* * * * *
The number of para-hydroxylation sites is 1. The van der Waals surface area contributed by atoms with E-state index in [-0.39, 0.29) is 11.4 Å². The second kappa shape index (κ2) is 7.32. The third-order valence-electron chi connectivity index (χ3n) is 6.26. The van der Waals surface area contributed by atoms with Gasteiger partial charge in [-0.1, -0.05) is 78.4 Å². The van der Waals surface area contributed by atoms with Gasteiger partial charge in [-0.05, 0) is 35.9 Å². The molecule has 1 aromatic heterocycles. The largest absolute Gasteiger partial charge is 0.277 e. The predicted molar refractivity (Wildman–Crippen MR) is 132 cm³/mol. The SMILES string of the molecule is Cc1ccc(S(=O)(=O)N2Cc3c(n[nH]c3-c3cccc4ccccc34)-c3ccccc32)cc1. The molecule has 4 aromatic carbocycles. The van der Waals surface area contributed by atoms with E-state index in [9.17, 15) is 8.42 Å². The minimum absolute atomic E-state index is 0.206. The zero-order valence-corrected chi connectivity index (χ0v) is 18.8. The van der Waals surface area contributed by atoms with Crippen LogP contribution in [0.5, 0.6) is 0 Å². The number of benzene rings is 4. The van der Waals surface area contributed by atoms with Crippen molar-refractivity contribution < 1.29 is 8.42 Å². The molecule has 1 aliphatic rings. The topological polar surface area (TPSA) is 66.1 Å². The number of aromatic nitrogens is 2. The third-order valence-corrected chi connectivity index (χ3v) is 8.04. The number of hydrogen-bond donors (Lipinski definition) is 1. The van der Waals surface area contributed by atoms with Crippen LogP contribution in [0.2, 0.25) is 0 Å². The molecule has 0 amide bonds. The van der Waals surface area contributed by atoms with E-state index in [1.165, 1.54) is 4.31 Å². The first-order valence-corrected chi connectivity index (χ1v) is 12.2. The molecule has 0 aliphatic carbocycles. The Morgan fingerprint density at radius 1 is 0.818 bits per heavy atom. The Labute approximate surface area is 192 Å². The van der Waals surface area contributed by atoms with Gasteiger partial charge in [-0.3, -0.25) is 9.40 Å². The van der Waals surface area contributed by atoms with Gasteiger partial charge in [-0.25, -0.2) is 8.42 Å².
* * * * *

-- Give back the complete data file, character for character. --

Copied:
The number of para-hydroxylation sites is 1. The van der Waals surface area contributed by atoms with E-state index in [-0.39, 0.29) is 11.4 Å². The second kappa shape index (κ2) is 7.32. The third-order valence-electron chi connectivity index (χ3n) is 6.26. The van der Waals surface area contributed by atoms with Gasteiger partial charge in [-0.1, -0.05) is 78.4 Å². The van der Waals surface area contributed by atoms with Gasteiger partial charge in [-0.05, 0) is 35.9 Å². The molecule has 1 aromatic heterocycles. The largest absolute Gasteiger partial charge is 0.277 e. The predicted molar refractivity (Wildman–Crippen MR) is 132 cm³/mol. The SMILES string of the molecule is Cc1ccc(S(=O)(=O)N2Cc3c(n[nH]c3-c3cccc4ccccc34)-c3ccccc32)cc1. The molecule has 4 aromatic carbocycles. The van der Waals surface area contributed by atoms with E-state index in [9.17, 15) is 8.42 Å². The minimum absolute atomic E-state index is 0.206. The zero-order valence-corrected chi connectivity index (χ0v) is 18.8. The van der Waals surface area contributed by atoms with Crippen LogP contribution in [0.5, 0.6) is 0 Å². The number of benzene rings is 4. The van der Waals surface area contributed by atoms with Crippen molar-refractivity contribution < 1.29 is 8.42 Å². The molecule has 1 aliphatic rings. The topological polar surface area (TPSA) is 66.1 Å². The number of aromatic nitrogens is 2. The third-order valence-corrected chi connectivity index (χ3v) is 8.04. The number of hydrogen-bond donors (Lipinski definition) is 1. The van der Waals surface area contributed by atoms with Crippen LogP contribution in [0.2, 0.25) is 0 Å². The molecule has 0 amide bonds. The van der Waals surface area contributed by atoms with E-state index in [1.165, 1.54) is 4.31 Å². The first-order valence-corrected chi connectivity index (χ1v) is 12.2. The molecule has 0 aliphatic carbocycles. The Morgan fingerprint density at radius 1 is 0.818 bits per heavy atom. The Labute approximate surface area is 192 Å². The van der Waals surface area contributed by atoms with Gasteiger partial charge in [-0.3, -0.25) is 9.40 Å². The van der Waals surface area contributed by atoms with Gasteiger partial charge in [-0.25, -0.2) is 8.42 Å².